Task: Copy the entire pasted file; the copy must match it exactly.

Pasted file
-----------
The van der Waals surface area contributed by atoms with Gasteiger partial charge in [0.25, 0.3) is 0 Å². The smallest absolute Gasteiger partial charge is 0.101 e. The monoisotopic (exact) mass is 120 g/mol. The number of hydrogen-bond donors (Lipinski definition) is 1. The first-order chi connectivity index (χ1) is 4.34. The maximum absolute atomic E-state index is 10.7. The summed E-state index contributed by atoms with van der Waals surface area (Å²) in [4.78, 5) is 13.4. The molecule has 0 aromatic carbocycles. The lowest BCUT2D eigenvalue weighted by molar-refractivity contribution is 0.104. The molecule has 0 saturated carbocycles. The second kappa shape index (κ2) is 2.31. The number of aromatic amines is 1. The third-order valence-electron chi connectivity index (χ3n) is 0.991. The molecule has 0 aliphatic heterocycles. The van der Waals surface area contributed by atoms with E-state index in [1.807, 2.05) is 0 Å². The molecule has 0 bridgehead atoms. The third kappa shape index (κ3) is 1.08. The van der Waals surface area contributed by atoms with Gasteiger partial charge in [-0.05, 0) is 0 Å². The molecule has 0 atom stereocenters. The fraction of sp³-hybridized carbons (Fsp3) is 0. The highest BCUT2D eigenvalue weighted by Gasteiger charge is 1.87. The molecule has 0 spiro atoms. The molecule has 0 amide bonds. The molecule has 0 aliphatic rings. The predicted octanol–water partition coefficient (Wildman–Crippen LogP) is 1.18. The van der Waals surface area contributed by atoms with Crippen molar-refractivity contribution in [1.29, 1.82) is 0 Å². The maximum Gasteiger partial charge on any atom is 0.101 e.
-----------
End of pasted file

The van der Waals surface area contributed by atoms with Gasteiger partial charge in [0.25, 0.3) is 0 Å². The smallest absolute Gasteiger partial charge is 0.101 e. The monoisotopic (exact) mass is 120 g/mol. The number of hydrogen-bond donors (Lipinski definition) is 1. The first-order chi connectivity index (χ1) is 4.34. The maximum absolute atomic E-state index is 10.7. The summed E-state index contributed by atoms with van der Waals surface area (Å²) in [4.78, 5) is 13.4. The molecule has 0 aromatic carbocycles. The lowest BCUT2D eigenvalue weighted by molar-refractivity contribution is 0.104. The molecule has 0 saturated carbocycles. The second kappa shape index (κ2) is 2.31. The number of aromatic amines is 1. The third-order valence-electron chi connectivity index (χ3n) is 0.991. The molecule has 0 aliphatic heterocycles. The van der Waals surface area contributed by atoms with E-state index in [1.807, 2.05) is 0 Å². The molecule has 0 bridgehead atoms. The third kappa shape index (κ3) is 1.08. The van der Waals surface area contributed by atoms with Gasteiger partial charge in [-0.05, 0) is 0 Å². The molecule has 0 atom stereocenters. The fraction of sp³-hybridized carbons (Fsp3) is 0. The highest BCUT2D eigenvalue weighted by Gasteiger charge is 1.87. The molecule has 0 spiro atoms. The molecule has 0 amide bonds. The molecule has 0 aliphatic rings. The predicted octanol–water partition coefficient (Wildman–Crippen LogP) is 1.18. The van der Waals surface area contributed by atoms with Crippen molar-refractivity contribution in [1.29, 1.82) is 0 Å². The maximum Gasteiger partial charge on any atom is 0.101 e.